But how do we become the type of friend to our horse that we desire our true friend to be to us?

The Parelli Natural Horsemanship Program has been known for the phrase, “Love, Language and Leadership“.  These three elements are keys to having and maintaining the human equine relationship.  As seen above, they are also keys to maintaining a human to human relationship too.

-True love seeks the best of the other, whether it is by affirmation and encouragement, or correction and instruction, motivated by a desire to help the other person (horse) grow and mature.

-True language enables two individuals to successfully communicate by exchanging information, ideas, thoughts, and feelings, through a common system of signs, symbols, words and behavior.  Thus both can connect mentally and emotionally by sharing ideas in a way that both the speaker and the listener comprehend the message sent and act upon the information in a proper manner.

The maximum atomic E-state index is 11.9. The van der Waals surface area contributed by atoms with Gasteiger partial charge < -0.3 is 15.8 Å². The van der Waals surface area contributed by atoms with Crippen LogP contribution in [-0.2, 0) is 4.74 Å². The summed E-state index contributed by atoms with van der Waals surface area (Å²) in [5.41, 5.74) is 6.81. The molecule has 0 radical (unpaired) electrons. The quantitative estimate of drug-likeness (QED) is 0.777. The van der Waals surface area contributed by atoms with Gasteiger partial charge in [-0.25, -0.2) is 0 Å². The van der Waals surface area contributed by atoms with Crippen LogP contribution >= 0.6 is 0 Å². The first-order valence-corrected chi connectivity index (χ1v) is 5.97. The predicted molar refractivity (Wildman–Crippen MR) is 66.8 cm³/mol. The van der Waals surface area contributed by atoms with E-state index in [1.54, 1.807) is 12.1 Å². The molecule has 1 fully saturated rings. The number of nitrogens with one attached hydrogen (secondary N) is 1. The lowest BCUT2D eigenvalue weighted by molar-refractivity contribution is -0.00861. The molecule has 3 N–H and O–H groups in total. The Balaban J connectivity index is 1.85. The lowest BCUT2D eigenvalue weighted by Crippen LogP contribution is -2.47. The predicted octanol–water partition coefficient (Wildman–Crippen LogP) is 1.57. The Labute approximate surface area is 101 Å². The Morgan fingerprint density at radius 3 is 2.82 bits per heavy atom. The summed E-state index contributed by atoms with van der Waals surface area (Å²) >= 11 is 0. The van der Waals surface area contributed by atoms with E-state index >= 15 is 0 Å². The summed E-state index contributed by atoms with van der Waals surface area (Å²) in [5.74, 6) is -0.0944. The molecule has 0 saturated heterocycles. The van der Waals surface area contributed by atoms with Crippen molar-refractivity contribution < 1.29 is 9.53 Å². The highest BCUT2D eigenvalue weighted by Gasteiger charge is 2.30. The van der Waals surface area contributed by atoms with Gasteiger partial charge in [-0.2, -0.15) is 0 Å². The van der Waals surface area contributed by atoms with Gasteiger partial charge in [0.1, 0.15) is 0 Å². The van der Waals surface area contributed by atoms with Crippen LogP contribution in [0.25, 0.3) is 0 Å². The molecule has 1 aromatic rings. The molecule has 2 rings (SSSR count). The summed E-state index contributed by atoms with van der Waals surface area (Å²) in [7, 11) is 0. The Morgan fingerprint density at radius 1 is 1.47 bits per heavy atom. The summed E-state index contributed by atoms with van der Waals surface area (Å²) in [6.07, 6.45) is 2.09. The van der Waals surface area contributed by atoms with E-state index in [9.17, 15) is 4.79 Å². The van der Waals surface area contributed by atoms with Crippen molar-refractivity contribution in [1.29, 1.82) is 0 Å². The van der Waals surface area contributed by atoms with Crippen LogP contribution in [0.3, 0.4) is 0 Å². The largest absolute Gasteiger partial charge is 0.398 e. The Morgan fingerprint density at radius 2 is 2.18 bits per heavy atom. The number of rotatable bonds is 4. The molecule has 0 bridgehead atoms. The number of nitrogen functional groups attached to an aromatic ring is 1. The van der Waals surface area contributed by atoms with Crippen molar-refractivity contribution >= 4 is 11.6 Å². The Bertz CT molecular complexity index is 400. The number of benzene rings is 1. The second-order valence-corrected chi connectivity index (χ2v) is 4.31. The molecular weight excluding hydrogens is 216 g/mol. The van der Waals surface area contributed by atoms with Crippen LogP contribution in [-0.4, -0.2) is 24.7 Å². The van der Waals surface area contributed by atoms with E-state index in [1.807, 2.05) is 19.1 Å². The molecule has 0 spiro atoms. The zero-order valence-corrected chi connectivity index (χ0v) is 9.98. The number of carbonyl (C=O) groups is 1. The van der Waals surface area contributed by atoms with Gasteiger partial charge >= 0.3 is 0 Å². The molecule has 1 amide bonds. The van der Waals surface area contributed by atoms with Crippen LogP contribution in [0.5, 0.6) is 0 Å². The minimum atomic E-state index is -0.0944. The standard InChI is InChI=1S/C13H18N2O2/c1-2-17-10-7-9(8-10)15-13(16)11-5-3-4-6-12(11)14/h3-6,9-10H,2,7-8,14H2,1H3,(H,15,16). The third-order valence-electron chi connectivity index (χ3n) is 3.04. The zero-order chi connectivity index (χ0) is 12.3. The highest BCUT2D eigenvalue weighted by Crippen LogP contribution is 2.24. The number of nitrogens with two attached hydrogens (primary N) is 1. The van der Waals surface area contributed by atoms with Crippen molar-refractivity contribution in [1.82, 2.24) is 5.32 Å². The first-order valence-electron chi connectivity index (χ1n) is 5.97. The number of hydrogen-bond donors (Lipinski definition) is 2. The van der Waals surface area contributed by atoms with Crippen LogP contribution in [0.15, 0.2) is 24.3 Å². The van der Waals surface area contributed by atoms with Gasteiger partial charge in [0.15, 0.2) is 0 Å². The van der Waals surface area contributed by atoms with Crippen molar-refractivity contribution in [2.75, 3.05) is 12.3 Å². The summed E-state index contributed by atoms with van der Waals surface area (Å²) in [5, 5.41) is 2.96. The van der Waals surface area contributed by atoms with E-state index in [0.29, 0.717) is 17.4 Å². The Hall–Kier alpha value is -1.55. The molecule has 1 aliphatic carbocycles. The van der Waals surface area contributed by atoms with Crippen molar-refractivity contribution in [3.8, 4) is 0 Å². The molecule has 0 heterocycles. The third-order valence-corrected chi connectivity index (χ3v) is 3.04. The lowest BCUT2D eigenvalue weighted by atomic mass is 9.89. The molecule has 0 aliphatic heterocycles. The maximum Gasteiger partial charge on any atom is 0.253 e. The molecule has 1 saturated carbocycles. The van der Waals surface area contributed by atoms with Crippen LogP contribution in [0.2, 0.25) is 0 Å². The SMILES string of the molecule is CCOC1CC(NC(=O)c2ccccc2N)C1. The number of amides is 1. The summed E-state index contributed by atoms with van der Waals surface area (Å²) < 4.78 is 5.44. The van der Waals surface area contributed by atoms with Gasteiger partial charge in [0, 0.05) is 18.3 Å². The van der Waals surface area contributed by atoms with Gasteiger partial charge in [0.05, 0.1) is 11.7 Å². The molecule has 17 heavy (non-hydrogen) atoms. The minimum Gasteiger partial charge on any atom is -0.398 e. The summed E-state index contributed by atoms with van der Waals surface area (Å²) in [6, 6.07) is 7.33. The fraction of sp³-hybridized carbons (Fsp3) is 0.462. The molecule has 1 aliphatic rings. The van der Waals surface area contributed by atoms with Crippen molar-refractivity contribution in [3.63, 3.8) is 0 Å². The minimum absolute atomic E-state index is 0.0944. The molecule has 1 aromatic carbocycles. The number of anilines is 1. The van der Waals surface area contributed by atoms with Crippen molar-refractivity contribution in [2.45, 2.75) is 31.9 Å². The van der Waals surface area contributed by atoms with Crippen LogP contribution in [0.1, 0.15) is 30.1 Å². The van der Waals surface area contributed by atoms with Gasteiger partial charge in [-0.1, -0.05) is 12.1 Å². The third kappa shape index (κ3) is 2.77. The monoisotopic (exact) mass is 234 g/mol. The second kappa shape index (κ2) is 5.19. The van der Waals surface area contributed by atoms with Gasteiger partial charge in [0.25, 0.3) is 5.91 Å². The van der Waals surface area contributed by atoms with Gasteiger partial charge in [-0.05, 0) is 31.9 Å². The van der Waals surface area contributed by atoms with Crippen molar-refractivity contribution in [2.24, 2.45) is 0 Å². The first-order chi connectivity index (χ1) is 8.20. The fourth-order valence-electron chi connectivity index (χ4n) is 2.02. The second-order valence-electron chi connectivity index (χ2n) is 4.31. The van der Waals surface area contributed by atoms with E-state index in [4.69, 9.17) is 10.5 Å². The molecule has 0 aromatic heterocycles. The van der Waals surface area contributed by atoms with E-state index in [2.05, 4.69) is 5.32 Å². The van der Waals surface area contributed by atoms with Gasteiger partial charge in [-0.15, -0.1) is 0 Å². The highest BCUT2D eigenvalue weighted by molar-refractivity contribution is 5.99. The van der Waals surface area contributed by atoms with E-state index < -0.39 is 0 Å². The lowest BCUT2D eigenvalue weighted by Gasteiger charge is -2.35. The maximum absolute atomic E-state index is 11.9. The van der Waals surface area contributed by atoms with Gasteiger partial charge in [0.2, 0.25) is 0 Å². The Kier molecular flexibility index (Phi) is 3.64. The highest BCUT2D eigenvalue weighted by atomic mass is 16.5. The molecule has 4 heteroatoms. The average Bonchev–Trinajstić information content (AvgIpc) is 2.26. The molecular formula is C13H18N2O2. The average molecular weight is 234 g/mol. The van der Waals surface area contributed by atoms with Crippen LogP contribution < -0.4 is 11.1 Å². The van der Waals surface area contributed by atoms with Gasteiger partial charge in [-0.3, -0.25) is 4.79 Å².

-True leadership seeks to elevate and bring out the best in the other, while causing mutual growth and together accomplishing an end goal.

So, To Be A True Friend To Your Horse, You Need To:

-Allow your horse to genuinely know you, love you and respect you, as who you are now and who you are becoming.  Don’t pretend to be something you are not.
-Know your horse well, (horsenalities) and regard him with affection and trust.
-Be reliable and loyal and willing to help your horse when help is needed. This includes being passively persistent in the proper position, to get the change in the horse even if he does not want to yield at first.
-Share interests and values. Trial ride if your horse likes it.  Jump, swim, gallop, mosey, rest in a pasture as he eats grass, etc.  Because he likes it.  Care enough not to push your own agenda at the expense of putting the relationship first.
-Be emotionally available to your horse.  Live in the moment, not the past or the future.  Realize that your horse does share your joy and your sorrows.

Keri-Lynn and Prince June 2015-Enjoy being around your horse and ensure he enjoys being around you.  Play together and have fun.  Surprise him with what he enjoys to do.
-Talk to your horse about almost anything.  He does listens and care.  And your secrets are totally safe with him!